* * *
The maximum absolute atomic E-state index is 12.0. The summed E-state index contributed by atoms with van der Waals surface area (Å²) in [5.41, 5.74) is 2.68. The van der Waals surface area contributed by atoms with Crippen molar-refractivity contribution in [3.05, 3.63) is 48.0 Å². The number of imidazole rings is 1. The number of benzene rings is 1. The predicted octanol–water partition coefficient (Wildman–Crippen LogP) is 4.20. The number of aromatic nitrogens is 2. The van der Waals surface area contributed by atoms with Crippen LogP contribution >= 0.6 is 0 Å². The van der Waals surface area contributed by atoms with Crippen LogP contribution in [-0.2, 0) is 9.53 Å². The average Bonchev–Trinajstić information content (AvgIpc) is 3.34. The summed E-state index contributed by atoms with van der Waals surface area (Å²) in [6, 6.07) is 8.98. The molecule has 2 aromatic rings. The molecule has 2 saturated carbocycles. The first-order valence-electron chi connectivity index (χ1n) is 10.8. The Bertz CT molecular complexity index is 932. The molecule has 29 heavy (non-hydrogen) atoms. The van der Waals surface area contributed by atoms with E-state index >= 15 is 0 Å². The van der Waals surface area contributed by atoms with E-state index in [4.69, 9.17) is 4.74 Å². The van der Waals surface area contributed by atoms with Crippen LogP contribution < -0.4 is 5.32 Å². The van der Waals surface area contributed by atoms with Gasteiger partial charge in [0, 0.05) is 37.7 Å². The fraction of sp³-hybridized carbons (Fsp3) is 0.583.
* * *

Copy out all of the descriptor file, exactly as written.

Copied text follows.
The maximum absolute atomic E-state index is 12.0. The summed E-state index contributed by atoms with van der Waals surface area (Å²) in [5.41, 5.74) is 2.68. The van der Waals surface area contributed by atoms with Crippen molar-refractivity contribution in [3.05, 3.63) is 48.0 Å². The number of imidazole rings is 1. The number of benzene rings is 1. The predicted octanol–water partition coefficient (Wildman–Crippen LogP) is 4.20. The number of aromatic nitrogens is 2. The van der Waals surface area contributed by atoms with Crippen LogP contribution >= 0.6 is 0 Å². The van der Waals surface area contributed by atoms with Crippen LogP contribution in [-0.2, 0) is 9.53 Å². The average Bonchev–Trinajstić information content (AvgIpc) is 3.34. The summed E-state index contributed by atoms with van der Waals surface area (Å²) in [6, 6.07) is 8.98. The molecule has 2 aromatic rings. The molecule has 2 saturated carbocycles. The first-order valence-electron chi connectivity index (χ1n) is 10.8. The Bertz CT molecular complexity index is 932. The molecule has 29 heavy (non-hydrogen) atoms. The van der Waals surface area contributed by atoms with E-state index >= 15 is 0 Å². The van der Waals surface area contributed by atoms with E-state index in [4.69, 9.17) is 4.74 Å². The van der Waals surface area contributed by atoms with Crippen LogP contribution < -0.4 is 5.32 Å². The van der Waals surface area contributed by atoms with Gasteiger partial charge in [0, 0.05) is 37.7 Å². The fraction of sp³-hybridized carbons (Fsp3) is 0.583.